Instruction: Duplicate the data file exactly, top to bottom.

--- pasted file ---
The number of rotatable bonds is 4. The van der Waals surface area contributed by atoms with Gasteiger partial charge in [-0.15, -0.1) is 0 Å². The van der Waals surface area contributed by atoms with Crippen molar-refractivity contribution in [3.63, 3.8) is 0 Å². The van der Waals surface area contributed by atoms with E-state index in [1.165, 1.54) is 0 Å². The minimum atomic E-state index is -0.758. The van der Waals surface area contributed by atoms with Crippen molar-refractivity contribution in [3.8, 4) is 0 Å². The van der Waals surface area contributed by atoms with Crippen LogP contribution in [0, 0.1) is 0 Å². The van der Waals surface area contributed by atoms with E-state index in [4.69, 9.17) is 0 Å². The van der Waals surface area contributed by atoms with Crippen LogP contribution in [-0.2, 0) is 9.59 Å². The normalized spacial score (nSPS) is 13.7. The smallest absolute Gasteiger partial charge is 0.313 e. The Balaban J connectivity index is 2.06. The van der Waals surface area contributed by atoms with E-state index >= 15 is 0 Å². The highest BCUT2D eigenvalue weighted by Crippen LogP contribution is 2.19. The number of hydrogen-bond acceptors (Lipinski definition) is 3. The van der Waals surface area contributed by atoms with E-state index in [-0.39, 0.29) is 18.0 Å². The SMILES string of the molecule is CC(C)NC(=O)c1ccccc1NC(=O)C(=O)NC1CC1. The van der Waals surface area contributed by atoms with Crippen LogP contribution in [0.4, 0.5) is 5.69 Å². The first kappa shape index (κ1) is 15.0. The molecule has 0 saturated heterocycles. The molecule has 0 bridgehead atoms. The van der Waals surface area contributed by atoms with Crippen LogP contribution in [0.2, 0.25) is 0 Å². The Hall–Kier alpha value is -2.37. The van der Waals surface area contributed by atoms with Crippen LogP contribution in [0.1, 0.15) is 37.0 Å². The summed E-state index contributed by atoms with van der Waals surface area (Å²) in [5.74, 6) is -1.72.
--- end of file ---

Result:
The number of rotatable bonds is 4. The van der Waals surface area contributed by atoms with Gasteiger partial charge in [-0.15, -0.1) is 0 Å². The van der Waals surface area contributed by atoms with Crippen molar-refractivity contribution in [3.63, 3.8) is 0 Å². The van der Waals surface area contributed by atoms with E-state index in [1.165, 1.54) is 0 Å². The minimum atomic E-state index is -0.758. The van der Waals surface area contributed by atoms with Crippen molar-refractivity contribution in [3.8, 4) is 0 Å². The van der Waals surface area contributed by atoms with Crippen LogP contribution in [0, 0.1) is 0 Å². The van der Waals surface area contributed by atoms with E-state index in [4.69, 9.17) is 0 Å². The van der Waals surface area contributed by atoms with Crippen LogP contribution in [-0.2, 0) is 9.59 Å². The normalized spacial score (nSPS) is 13.7. The smallest absolute Gasteiger partial charge is 0.313 e. The Balaban J connectivity index is 2.06. The van der Waals surface area contributed by atoms with E-state index >= 15 is 0 Å². The highest BCUT2D eigenvalue weighted by Crippen LogP contribution is 2.19. The number of hydrogen-bond acceptors (Lipinski definition) is 3. The van der Waals surface area contributed by atoms with E-state index in [-0.39, 0.29) is 18.0 Å². The SMILES string of the molecule is CC(C)NC(=O)c1ccccc1NC(=O)C(=O)NC1CC1. The van der Waals surface area contributed by atoms with Crippen LogP contribution in [0.4, 0.5) is 5.69 Å². The first kappa shape index (κ1) is 15.0. The molecule has 0 saturated heterocycles. The molecule has 0 bridgehead atoms. The van der Waals surface area contributed by atoms with Crippen LogP contribution in [0.2, 0.25) is 0 Å². The Hall–Kier alpha value is -2.37. The van der Waals surface area contributed by atoms with Crippen LogP contribution in [0.1, 0.15) is 37.0 Å². The summed E-state index contributed by atoms with van der Waals surface area (Å²) in [5.74, 6) is -1.72.